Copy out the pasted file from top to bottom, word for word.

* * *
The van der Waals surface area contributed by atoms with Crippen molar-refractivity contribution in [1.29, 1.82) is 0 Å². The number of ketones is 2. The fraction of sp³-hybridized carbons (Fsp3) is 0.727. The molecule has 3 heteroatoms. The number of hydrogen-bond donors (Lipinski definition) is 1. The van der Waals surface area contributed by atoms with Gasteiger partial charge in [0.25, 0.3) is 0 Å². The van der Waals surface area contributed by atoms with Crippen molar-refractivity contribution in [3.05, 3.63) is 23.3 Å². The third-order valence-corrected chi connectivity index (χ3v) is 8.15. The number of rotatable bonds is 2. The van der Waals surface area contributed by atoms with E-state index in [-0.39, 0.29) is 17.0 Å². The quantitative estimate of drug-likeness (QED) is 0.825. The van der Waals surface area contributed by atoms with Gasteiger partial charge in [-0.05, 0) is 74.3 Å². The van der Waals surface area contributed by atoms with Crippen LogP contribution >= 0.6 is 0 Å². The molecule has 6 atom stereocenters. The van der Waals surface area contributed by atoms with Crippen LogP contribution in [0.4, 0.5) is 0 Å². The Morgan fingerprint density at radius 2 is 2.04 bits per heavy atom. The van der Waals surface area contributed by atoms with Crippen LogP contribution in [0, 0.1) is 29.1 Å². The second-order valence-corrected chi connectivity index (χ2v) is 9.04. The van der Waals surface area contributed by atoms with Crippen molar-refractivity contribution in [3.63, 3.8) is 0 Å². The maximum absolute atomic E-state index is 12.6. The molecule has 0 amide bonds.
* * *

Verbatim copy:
The van der Waals surface area contributed by atoms with Crippen molar-refractivity contribution in [1.29, 1.82) is 0 Å². The number of ketones is 2. The fraction of sp³-hybridized carbons (Fsp3) is 0.727. The molecule has 3 heteroatoms. The number of hydrogen-bond donors (Lipinski definition) is 1. The van der Waals surface area contributed by atoms with Gasteiger partial charge in [0.25, 0.3) is 0 Å². The van der Waals surface area contributed by atoms with Crippen molar-refractivity contribution in [3.05, 3.63) is 23.3 Å². The third-order valence-corrected chi connectivity index (χ3v) is 8.15. The number of rotatable bonds is 2. The van der Waals surface area contributed by atoms with E-state index in [-0.39, 0.29) is 17.0 Å². The quantitative estimate of drug-likeness (QED) is 0.825. The van der Waals surface area contributed by atoms with Gasteiger partial charge in [-0.05, 0) is 74.3 Å². The van der Waals surface area contributed by atoms with Crippen LogP contribution >= 0.6 is 0 Å². The molecule has 6 atom stereocenters. The van der Waals surface area contributed by atoms with Crippen LogP contribution in [0.4, 0.5) is 0 Å². The Morgan fingerprint density at radius 2 is 2.04 bits per heavy atom. The van der Waals surface area contributed by atoms with Crippen LogP contribution in [0, 0.1) is 29.1 Å². The second-order valence-corrected chi connectivity index (χ2v) is 9.04. The van der Waals surface area contributed by atoms with Crippen molar-refractivity contribution in [3.63, 3.8) is 0 Å². The maximum absolute atomic E-state index is 12.6. The molecule has 0 amide bonds.